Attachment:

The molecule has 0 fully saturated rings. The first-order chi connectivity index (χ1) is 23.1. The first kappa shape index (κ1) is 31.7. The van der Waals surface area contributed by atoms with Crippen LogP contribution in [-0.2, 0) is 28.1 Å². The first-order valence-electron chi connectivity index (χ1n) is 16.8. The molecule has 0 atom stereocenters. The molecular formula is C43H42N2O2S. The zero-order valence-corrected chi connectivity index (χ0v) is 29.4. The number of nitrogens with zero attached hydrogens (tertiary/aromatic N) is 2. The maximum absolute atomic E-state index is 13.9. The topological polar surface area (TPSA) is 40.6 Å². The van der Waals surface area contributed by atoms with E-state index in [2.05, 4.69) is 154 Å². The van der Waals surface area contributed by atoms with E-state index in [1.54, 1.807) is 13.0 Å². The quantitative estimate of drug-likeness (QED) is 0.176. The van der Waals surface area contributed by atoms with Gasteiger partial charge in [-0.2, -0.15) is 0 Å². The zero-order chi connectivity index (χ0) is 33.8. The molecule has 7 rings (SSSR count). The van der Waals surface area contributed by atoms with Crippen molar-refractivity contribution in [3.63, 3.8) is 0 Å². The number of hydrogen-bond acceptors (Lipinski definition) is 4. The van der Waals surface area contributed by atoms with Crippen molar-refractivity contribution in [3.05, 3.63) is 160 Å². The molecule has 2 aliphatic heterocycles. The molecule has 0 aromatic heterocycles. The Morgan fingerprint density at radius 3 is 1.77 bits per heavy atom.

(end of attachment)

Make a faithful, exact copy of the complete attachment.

The molecule has 0 fully saturated rings. The first-order chi connectivity index (χ1) is 23.1. The first kappa shape index (κ1) is 31.7. The van der Waals surface area contributed by atoms with Crippen LogP contribution in [-0.2, 0) is 28.1 Å². The first-order valence-electron chi connectivity index (χ1n) is 16.8. The molecule has 0 atom stereocenters. The molecular formula is C43H42N2O2S. The zero-order valence-corrected chi connectivity index (χ0v) is 29.4. The number of nitrogens with zero attached hydrogens (tertiary/aromatic N) is 2. The maximum absolute atomic E-state index is 13.9. The topological polar surface area (TPSA) is 40.6 Å². The van der Waals surface area contributed by atoms with E-state index in [2.05, 4.69) is 154 Å². The van der Waals surface area contributed by atoms with E-state index in [1.54, 1.807) is 13.0 Å². The quantitative estimate of drug-likeness (QED) is 0.176. The van der Waals surface area contributed by atoms with Gasteiger partial charge in [-0.2, -0.15) is 0 Å². The zero-order chi connectivity index (χ0) is 33.8. The molecule has 7 rings (SSSR count). The van der Waals surface area contributed by atoms with Crippen molar-refractivity contribution in [3.63, 3.8) is 0 Å². The number of hydrogen-bond acceptors (Lipinski definition) is 4. The van der Waals surface area contributed by atoms with Crippen molar-refractivity contribution in [3.05, 3.63) is 160 Å². The molecule has 2 aliphatic heterocycles. The molecule has 0 aromatic heterocycles. The Morgan fingerprint density at radius 3 is 1.77 bits per heavy atom.